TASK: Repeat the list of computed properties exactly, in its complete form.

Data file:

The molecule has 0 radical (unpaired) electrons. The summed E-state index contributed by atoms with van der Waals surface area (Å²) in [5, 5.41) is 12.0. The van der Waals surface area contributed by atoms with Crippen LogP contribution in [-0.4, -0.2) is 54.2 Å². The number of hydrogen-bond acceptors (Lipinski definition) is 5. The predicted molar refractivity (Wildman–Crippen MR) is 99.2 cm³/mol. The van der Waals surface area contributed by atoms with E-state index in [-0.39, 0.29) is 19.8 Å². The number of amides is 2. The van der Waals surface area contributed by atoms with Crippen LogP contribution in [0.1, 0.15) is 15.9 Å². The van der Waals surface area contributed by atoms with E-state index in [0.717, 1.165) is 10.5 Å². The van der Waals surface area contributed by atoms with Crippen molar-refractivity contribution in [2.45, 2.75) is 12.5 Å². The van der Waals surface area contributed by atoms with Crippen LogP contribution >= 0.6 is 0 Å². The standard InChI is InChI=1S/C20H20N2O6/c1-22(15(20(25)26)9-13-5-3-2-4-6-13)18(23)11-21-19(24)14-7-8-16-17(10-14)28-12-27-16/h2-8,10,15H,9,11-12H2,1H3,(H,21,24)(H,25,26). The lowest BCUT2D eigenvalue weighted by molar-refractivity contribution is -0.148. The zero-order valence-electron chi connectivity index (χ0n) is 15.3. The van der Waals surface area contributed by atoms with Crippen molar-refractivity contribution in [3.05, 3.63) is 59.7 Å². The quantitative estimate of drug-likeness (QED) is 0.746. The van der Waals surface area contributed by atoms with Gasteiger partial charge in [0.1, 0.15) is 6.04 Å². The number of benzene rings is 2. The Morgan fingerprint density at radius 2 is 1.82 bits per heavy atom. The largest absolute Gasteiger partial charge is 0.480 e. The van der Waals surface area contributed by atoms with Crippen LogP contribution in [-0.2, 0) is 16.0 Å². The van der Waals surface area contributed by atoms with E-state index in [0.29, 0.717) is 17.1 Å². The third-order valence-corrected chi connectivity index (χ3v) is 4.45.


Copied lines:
The molecule has 0 radical (unpaired) electrons. The summed E-state index contributed by atoms with van der Waals surface area (Å²) in [5, 5.41) is 12.0. The van der Waals surface area contributed by atoms with Crippen LogP contribution in [-0.4, -0.2) is 54.2 Å². The number of hydrogen-bond acceptors (Lipinski definition) is 5. The predicted molar refractivity (Wildman–Crippen MR) is 99.2 cm³/mol. The van der Waals surface area contributed by atoms with E-state index in [-0.39, 0.29) is 19.8 Å². The number of amides is 2. The van der Waals surface area contributed by atoms with Crippen LogP contribution in [0.1, 0.15) is 15.9 Å². The van der Waals surface area contributed by atoms with E-state index in [0.717, 1.165) is 10.5 Å². The van der Waals surface area contributed by atoms with Crippen molar-refractivity contribution in [2.45, 2.75) is 12.5 Å². The van der Waals surface area contributed by atoms with Crippen LogP contribution >= 0.6 is 0 Å². The standard InChI is InChI=1S/C20H20N2O6/c1-22(15(20(25)26)9-13-5-3-2-4-6-13)18(23)11-21-19(24)14-7-8-16-17(10-14)28-12-27-16/h2-8,10,15H,9,11-12H2,1H3,(H,21,24)(H,25,26). The lowest BCUT2D eigenvalue weighted by molar-refractivity contribution is -0.148. The zero-order valence-electron chi connectivity index (χ0n) is 15.3. The van der Waals surface area contributed by atoms with Crippen molar-refractivity contribution in [3.05, 3.63) is 59.7 Å². The quantitative estimate of drug-likeness (QED) is 0.746. The van der Waals surface area contributed by atoms with Gasteiger partial charge in [0.1, 0.15) is 6.04 Å². The number of benzene rings is 2. The Morgan fingerprint density at radius 2 is 1.82 bits per heavy atom. The largest absolute Gasteiger partial charge is 0.480 e. The van der Waals surface area contributed by atoms with Crippen LogP contribution in [-0.2, 0) is 16.0 Å². The van der Waals surface area contributed by atoms with E-state index in [0.29, 0.717) is 17.1 Å². The third-order valence-corrected chi connectivity index (χ3v) is 4.45.